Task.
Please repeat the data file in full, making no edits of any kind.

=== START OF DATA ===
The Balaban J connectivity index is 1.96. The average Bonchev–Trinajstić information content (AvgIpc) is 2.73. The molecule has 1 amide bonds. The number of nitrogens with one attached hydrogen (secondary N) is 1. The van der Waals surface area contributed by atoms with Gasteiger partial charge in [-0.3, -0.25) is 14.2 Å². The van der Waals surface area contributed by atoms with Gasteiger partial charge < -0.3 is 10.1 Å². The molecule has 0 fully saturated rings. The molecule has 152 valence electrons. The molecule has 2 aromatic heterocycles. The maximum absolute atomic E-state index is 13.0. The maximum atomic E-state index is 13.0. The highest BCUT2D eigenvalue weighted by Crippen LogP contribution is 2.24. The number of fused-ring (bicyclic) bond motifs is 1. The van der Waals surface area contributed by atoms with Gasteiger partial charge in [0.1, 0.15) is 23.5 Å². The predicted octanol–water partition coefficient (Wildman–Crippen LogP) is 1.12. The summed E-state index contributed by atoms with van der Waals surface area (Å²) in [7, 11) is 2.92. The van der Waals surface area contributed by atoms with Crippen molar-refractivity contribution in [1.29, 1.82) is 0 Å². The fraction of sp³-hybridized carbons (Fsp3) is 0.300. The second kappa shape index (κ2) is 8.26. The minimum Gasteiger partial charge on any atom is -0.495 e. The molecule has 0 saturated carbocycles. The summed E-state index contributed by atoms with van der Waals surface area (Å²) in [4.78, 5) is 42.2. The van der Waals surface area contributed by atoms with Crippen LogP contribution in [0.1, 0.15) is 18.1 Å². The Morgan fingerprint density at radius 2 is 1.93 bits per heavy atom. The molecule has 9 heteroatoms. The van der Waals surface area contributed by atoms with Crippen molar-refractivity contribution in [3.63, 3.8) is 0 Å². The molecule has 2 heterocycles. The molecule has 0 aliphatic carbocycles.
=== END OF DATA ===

The Balaban J connectivity index is 1.96. The average Bonchev–Trinajstić information content (AvgIpc) is 2.73. The molecule has 1 amide bonds. The number of nitrogens with one attached hydrogen (secondary N) is 1. The van der Waals surface area contributed by atoms with Gasteiger partial charge in [-0.3, -0.25) is 14.2 Å². The van der Waals surface area contributed by atoms with Gasteiger partial charge < -0.3 is 10.1 Å². The molecule has 0 fully saturated rings. The molecule has 152 valence electrons. The molecule has 2 aromatic heterocycles. The maximum absolute atomic E-state index is 13.0. The maximum atomic E-state index is 13.0. The highest BCUT2D eigenvalue weighted by Crippen LogP contribution is 2.24. The number of fused-ring (bicyclic) bond motifs is 1. The van der Waals surface area contributed by atoms with Gasteiger partial charge in [0.1, 0.15) is 23.5 Å². The predicted octanol–water partition coefficient (Wildman–Crippen LogP) is 1.12. The summed E-state index contributed by atoms with van der Waals surface area (Å²) in [7, 11) is 2.92. The van der Waals surface area contributed by atoms with Crippen molar-refractivity contribution in [1.29, 1.82) is 0 Å². The fraction of sp³-hybridized carbons (Fsp3) is 0.300. The second kappa shape index (κ2) is 8.26. The minimum Gasteiger partial charge on any atom is -0.495 e. The molecule has 0 saturated carbocycles. The summed E-state index contributed by atoms with van der Waals surface area (Å²) in [4.78, 5) is 42.2. The van der Waals surface area contributed by atoms with Crippen LogP contribution in [0.1, 0.15) is 18.1 Å². The Morgan fingerprint density at radius 2 is 1.93 bits per heavy atom. The molecule has 9 heteroatoms. The van der Waals surface area contributed by atoms with Crippen molar-refractivity contribution in [3.63, 3.8) is 0 Å². The molecule has 2 heterocycles. The molecule has 0 aliphatic carbocycles.